We're not going to summarize the facts of the case; others have done that very well here (Wall Street Journal), here (Village Voice), here (Law of the Land blog), here (NJ Eminent Domain Law Blog), and here (Atlantic Yards Report). Or, you can read the court's opinion (which omits certain facts you might think would be critical, such as the rationale for the taking was, at first, economic development, and only became "blight" remediation after a year into the project). You can also check out the oral argument video here, the archive of our live blog of the arguments here, and the post-argument analysis here.
The court concluded an agency's blight determination is essentially immune from judicial review because the task of judging what properties are blighted has been delegated by the constitution to the legislature. Slip op. at 18 ("The [New York] Constitution accords government broad power to take and clear substandard and insanitary areas for development. In so doing, it commensurately deprives the Judiciary of grounds to interfere with the exercise."). While the majority cast a skeptical eye on the blight finding, it nonetheless refused to get involved:
It may be that the bar has now been set too low -- that what will now pass as "blight," as that expression has come to be understood and used by political appointees to public corporations relying upon studies paid for by developers, should not be permitted to constitute a predicate for the invasion of property rights and the razing of homes and businesses. But any such limitation upon the sovereign power of eminent domain as it has come to be defined in the urban renewal context is a matter for the Legislature, not the courts.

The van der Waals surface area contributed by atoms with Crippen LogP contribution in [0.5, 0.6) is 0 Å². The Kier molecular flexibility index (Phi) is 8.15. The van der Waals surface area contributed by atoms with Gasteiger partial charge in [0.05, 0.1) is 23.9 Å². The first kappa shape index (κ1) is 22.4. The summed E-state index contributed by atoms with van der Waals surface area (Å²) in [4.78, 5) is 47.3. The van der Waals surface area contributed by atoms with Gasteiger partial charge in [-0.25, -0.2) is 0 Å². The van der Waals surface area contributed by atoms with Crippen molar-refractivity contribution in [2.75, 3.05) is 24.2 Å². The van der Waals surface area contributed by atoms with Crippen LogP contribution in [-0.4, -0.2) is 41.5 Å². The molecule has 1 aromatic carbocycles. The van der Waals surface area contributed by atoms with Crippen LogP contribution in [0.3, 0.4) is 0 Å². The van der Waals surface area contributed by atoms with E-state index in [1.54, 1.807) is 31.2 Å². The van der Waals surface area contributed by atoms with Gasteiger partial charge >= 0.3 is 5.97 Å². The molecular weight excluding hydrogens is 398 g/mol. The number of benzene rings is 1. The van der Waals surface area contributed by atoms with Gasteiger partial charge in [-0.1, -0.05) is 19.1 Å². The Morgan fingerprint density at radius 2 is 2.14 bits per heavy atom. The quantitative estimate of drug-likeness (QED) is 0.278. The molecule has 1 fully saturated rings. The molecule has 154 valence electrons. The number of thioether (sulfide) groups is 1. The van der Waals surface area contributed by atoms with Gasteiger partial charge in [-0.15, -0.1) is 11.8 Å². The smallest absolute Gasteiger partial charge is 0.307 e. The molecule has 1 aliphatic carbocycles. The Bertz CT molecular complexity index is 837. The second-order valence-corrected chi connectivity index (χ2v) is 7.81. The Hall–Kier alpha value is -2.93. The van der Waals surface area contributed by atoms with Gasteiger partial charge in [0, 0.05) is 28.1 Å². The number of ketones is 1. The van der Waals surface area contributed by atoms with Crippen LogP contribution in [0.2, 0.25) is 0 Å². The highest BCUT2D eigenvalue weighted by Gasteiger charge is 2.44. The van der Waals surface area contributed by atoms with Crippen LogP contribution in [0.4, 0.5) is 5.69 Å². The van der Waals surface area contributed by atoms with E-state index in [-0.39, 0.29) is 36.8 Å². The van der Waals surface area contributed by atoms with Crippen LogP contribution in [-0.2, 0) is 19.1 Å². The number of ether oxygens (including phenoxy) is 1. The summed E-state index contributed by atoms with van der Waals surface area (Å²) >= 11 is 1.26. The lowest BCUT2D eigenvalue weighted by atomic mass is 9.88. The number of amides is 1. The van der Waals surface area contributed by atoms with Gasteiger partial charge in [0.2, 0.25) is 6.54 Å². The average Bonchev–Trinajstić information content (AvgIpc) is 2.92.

Slip op. at 17. The dissenting judge had a different view, noting that judges are not very frightened and confused when it comes to judicial review of other parts of the constitution, and there is no reason to believe that they are not up to the task when it comes to "public use" or blight:
The right not to have one's property taken for other than public use is a constitutional right like others. It is hard to imagine any court saying that a decision about whether an utterance is constitutionally protected speech, or whether a search was unreasonable, or whether a school district has been guilty of racial discrimination, is not primarily a judicial exercise. While no doubt some degree of deference is due to public agencies and to legislatures, to allow them to decided the facts on which constitutional rights depend is to render the constitutional protections impotent.
Dissent at 11 (citing NAACP v. Claiborne Hardware Co., 458 U.S. 886, 915 n.50 (1982); Ker v. California, 374 U.S. 23, 34 (1963)).
On one hand, the majority's conclusion is old hat: that a condemnor may throw out the baby with the bathwater has been a part of redevelopment takings since at least Berman v. Parker, 348 U.S. 26 (1954), the case in which the U.S. Supreme Court held that a non-blighted store could be taken as part of a larger redevelopment project designed to remedy urban blight. The Court reached this conclusion by equating the power of eminent domain with the police power, and by characterizing the non-blighted properties as a part of the problem, even if they were not dilapidated. See id. at 35 ("The experts concluded that, if the community were to be healthy, if it were not to revert again to a blighted or slum area, as though possessed of a congenital disease, the area must be planned as a whole. It was not enough, they believed, to remove existing buildings that were insanitary or unsightly.").